With no travel plans this holiday week, I've been mostly doing some scopic driving on Google Maps. Yesterday, I had a look at the gamma field of the Institute of Radiation Breeding. Today, simply out of curiosity, I went to look at the former site of South Central Farm to check out what, if any, replaced the 14-acre community garden.
You might remember the shocking patch of greenery surrounded by industrial warehouses in South Los Angeles. Starting in the aftermath of the 1992 riots and for over a decade until they were evicted in 2006, hundreds of mostly immigrant families grew sugarcanes, corn, cactus, lettuce, winter squash, broccoli, lettuce and tomatillos; tended to their avocado, guava, banana and peach trees; planted chokecherries, herbs, chayotes, nettles and roses.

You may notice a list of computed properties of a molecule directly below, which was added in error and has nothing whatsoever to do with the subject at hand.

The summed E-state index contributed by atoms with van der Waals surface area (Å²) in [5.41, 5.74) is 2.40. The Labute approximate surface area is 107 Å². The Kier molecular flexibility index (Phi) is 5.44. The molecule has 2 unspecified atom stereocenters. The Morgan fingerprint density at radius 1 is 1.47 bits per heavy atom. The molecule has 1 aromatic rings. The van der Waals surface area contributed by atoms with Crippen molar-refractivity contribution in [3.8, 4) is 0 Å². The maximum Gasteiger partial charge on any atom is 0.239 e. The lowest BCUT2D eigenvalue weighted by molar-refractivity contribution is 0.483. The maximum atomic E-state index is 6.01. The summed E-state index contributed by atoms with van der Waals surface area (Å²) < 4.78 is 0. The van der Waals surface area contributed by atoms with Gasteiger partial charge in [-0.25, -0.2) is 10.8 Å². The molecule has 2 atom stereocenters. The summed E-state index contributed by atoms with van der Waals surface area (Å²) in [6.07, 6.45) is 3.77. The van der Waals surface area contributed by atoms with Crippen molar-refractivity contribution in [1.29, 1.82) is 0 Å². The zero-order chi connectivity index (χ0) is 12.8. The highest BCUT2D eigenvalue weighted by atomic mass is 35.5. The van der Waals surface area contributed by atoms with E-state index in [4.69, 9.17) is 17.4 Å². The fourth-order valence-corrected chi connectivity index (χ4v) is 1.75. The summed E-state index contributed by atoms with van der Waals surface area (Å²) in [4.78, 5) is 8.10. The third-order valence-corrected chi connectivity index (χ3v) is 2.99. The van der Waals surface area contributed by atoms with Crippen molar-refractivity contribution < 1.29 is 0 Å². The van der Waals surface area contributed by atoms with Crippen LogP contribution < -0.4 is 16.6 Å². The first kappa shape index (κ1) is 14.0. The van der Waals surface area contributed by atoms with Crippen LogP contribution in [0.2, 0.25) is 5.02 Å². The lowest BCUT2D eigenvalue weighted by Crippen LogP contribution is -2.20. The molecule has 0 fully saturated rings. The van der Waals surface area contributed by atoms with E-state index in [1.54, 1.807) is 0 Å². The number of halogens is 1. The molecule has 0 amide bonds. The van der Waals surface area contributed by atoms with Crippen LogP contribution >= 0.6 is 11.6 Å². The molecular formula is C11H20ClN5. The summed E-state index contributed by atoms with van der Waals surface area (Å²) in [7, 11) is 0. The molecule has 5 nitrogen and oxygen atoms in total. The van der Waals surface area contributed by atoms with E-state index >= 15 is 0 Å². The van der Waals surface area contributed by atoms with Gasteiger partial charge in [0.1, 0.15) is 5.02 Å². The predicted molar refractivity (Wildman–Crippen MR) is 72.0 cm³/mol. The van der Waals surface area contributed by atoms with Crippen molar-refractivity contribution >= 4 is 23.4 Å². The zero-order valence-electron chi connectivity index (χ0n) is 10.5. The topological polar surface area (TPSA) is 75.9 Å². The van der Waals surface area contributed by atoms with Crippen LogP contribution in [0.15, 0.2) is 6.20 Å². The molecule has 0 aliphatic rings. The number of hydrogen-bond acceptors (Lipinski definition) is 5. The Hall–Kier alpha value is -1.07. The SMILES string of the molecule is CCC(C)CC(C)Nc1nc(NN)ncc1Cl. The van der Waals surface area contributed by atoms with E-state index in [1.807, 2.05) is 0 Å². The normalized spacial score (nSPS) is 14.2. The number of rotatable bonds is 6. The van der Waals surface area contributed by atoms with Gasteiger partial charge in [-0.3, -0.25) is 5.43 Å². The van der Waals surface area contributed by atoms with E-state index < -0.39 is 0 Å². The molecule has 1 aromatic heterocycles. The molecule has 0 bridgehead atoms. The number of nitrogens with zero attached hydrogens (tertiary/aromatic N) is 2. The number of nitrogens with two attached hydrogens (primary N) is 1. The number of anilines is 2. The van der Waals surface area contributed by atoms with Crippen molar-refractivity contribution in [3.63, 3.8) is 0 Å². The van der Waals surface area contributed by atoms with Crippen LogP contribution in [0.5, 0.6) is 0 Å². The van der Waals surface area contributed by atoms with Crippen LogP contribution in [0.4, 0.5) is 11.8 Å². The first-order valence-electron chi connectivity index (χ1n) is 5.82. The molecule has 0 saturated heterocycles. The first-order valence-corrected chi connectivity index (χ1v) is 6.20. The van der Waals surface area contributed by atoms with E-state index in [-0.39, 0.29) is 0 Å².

Now six years after the bulldozers came, this is what I found:
Note the Los Angeles Regional Food Bank to the south of the site. It's ironic that an organization with a mission to fight hunger in the city is located next to this idling food desert, this potentially productive landscape where families of modest means indeed once grew their own food but now, perhaps for some, are receiving help from the nonprofit.